Floor Talk, April 17, 2020
At the close:
At the close, the May corn futures closed 2 1/2¢ higher at $3.22 1/4. July corn futures finished 3¢ higher at $3.29 1/4.
May soybean futures settled 4 1/4¢ lower at $8.32 3/4. July soybean futures ended 3 1/2¢ lower at $8.42 1/4.
July wheat futures closed 3 3/4¢ higher at $5.33 1/2.
July soymeal futures settled $3.00 per short ton lower at $293.10. July soy oil futures closed $0.01 cents higher at 26.67¢ per pound.
In the outside markets, the NYMEX crude oil market is $1.55 per barrel lower at $18.32, the U.S. dollar is lower, and the Dow Jones Industrials are 355 points higher.
Britt O'Connell, Cash Advisor for Commodity Risk Management Group, says that it's a quiet news day and quiet on the trade front.
"Late yesterday, there was an announcement from Gilead Sciences that its experimental drug remdesivir has seen encouraging early data in treatment of Covid-19. While it was quick to point out this is far from a complete study, the optimism helped lift the stock market move higher overnight. This good news likely spilled over slightly into other markets," O'Connell says.
She added, "Corn has had a historically poor week, trading to new contract lows vs the May and challenging lows we haven't seen since the fall of 2016, but holding support that was at the $3.18 mark. With old crop reaching a very oversold condition, decent exports as of late, we may just have enough of a story to catch a bit of a break."
However, it is going to be very difficult to get excited about new crop corn prices, she says.
"With projections of 97 ml acres - most since 2012 - and lackluster demand, stocks appear to be too burdensome. While we have yet to get an official look at 2020/21 expectations - will come May WASDE - the writing is on the wall," she says.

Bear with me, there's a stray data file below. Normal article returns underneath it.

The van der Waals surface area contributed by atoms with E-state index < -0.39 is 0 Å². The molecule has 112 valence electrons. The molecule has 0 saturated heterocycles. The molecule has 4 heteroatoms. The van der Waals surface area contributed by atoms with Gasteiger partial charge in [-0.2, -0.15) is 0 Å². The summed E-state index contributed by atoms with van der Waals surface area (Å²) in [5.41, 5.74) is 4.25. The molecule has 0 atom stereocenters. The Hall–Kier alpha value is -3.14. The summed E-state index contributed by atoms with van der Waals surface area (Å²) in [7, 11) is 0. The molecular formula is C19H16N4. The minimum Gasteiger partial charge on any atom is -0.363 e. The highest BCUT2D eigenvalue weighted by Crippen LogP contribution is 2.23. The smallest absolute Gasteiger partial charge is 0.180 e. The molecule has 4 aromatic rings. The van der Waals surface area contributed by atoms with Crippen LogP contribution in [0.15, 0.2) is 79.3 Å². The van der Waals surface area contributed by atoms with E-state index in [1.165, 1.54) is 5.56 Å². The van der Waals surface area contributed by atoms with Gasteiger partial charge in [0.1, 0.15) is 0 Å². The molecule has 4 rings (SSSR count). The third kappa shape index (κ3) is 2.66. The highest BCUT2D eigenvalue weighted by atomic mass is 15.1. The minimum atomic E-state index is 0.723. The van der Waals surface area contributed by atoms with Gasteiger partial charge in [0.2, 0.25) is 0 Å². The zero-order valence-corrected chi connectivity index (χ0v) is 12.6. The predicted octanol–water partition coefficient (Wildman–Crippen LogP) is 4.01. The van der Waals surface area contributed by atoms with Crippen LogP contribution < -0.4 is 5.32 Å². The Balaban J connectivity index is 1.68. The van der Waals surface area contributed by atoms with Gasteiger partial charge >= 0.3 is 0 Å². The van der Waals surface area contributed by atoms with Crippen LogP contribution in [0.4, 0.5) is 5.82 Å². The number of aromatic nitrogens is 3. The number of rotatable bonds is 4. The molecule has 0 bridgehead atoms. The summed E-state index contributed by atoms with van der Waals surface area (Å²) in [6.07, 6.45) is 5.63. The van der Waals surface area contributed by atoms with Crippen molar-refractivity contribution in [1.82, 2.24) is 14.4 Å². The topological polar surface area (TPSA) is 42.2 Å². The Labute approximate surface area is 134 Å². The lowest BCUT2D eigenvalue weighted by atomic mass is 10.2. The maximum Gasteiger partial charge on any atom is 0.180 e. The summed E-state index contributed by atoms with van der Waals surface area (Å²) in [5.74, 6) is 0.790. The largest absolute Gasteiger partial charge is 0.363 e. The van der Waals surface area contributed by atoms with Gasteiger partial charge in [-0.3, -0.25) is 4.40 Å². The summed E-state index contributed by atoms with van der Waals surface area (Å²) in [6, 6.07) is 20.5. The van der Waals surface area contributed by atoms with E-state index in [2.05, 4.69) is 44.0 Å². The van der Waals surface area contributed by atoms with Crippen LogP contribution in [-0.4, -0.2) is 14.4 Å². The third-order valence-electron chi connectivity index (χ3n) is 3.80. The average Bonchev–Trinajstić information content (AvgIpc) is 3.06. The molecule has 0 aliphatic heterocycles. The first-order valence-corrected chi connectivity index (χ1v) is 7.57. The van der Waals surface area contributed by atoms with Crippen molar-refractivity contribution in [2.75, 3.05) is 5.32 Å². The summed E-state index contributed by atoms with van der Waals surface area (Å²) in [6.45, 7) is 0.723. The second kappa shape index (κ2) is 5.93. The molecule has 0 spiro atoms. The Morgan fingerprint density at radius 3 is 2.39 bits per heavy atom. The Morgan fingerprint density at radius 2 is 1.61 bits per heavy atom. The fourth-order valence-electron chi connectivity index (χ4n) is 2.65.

The soybean market is really a tale of two extremes, according to O'Donnell.
"Domestic demand has been stellar, with crush plants setting record month over month. Export demand has once again been the drag. With a very large SA crop, a cheap Brazilian Real, and this being an unseasonal time for China to buy U.S. beans, the struggle continues. While the 2020/21 balance sheet for beans appears somewhat friendly today, it does seem as if the talk about shifting more acres towards soybeans could gain more traction this year," O'Connell says.
At midsession, the May corn futures are 3 3/4¢ higher at $3.23. July corn futures are 3 1/2¢ higher at $3.29 1/4.
May soybean futures are 2¢ lower at $8.34 3/4. July soybean futures are 1 1/2¢ lower at $8.44 1/4.
July wheat futures are 3 3/4¢ higher at $5.33 1/2.
July soymeal futures are $1.20 per short ton lower at $294.40. July soy oil futures are $0.07 cents higher at 26.75¢ per pound.
In the outside markets, the NYMEX crude oil market is $1.72 per barrel lower at $18.15, the U.S. dollar is lower, and the Dow Jones Industrials are 383 points higher.
In early trading, the May corn futures are 2¢ higher at $3.21 3/4. July corn futures are 2 1/2¢ higher at $3.28 1/4.
May soybean futures are 4 1/4¢ higher at $8.41 3/4. July soybean futures are 4 1/4¢ higher at $8.50.
July wheat futures are 3/4¢ higher at $5.31 1/2.
July soymeal futures are $1.20 per short ton higher at $297.30. July soy oil futures are $0.07 cents higher at 26.75¢ per pound.
In the outside markets, the NYMEX crude oil market is $2.13 per barrel lower at $17.56, the U.S. dollar is lower, and the Dow Jones Industrials are 534 points higher.
On Friday, private exporters reported to the USDA export sales of 120,000 metric tons of soybeans for delivery to unknown destinations during the 2019/2020 marketing year.
The marketing year for soybeans began Sept. 1.